Michael de Plater, the design director at Warner Bros. Interactive Entertainment, recently showed the title to GamesBeat and other press in a briefing. He said the game is set between the events of The Hobbit and The Lord of the Rings. The player is a Ranger named Talion, who is killed alongside his family and then is returned from the dead by a mysterious “spirit of vengeance,” or a wraith that resembles the Ringwraiths of the trilogy.
“You will create your own unique personal enemies, missions, and personal stories within Mordor,” de Plater said. “You make the choices about who you want to go after, how you go after them. It will be different for every player.”
The game opens as the Black Captains flee Dol Goldur in the forest of Mirkwood, where Gandalf leads an expedition against the sorcerer named the Necromancer (who is really the evil Sauron in disguise). Sauron retreats to the land of Mordor, where his captains attack the Rangers, or scouts of Gondor, who keep watch on the entrance, the Black Gate. The player becomes Talion, who awakens from the dead and tries to seek revenge against the forces of evil. Players uncover the mystery of the spirit that compels him forward. The whole sequence is told in a series of cinematics, and then the real gameplay begins.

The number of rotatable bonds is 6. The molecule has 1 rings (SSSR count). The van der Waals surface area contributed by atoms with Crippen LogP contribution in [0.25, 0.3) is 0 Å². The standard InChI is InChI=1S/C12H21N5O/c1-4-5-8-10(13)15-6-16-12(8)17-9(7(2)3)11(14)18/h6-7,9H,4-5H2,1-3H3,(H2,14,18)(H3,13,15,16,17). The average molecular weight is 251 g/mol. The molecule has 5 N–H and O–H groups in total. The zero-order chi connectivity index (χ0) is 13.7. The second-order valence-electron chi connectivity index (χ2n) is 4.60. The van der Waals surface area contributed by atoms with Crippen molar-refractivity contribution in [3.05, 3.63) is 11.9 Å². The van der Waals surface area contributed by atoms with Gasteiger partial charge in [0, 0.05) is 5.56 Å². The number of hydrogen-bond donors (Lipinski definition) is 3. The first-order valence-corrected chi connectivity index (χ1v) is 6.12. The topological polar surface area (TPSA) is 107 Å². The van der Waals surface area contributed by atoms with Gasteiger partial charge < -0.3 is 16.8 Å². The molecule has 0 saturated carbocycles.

The title has next-generation 3D graphics and an open world with a feature dubbed the Nemesis System. In the world, every enemy’s face is a unique individual with a unique personality. Gone are the nameless orcs that you slay by the scores in previous Lord of the Rings games. These enemies have strengths and weaknesses. They are shaped by their encounters with Talion; if the Ranger mangles an orc in an attack, that orc will bear scars later in the game.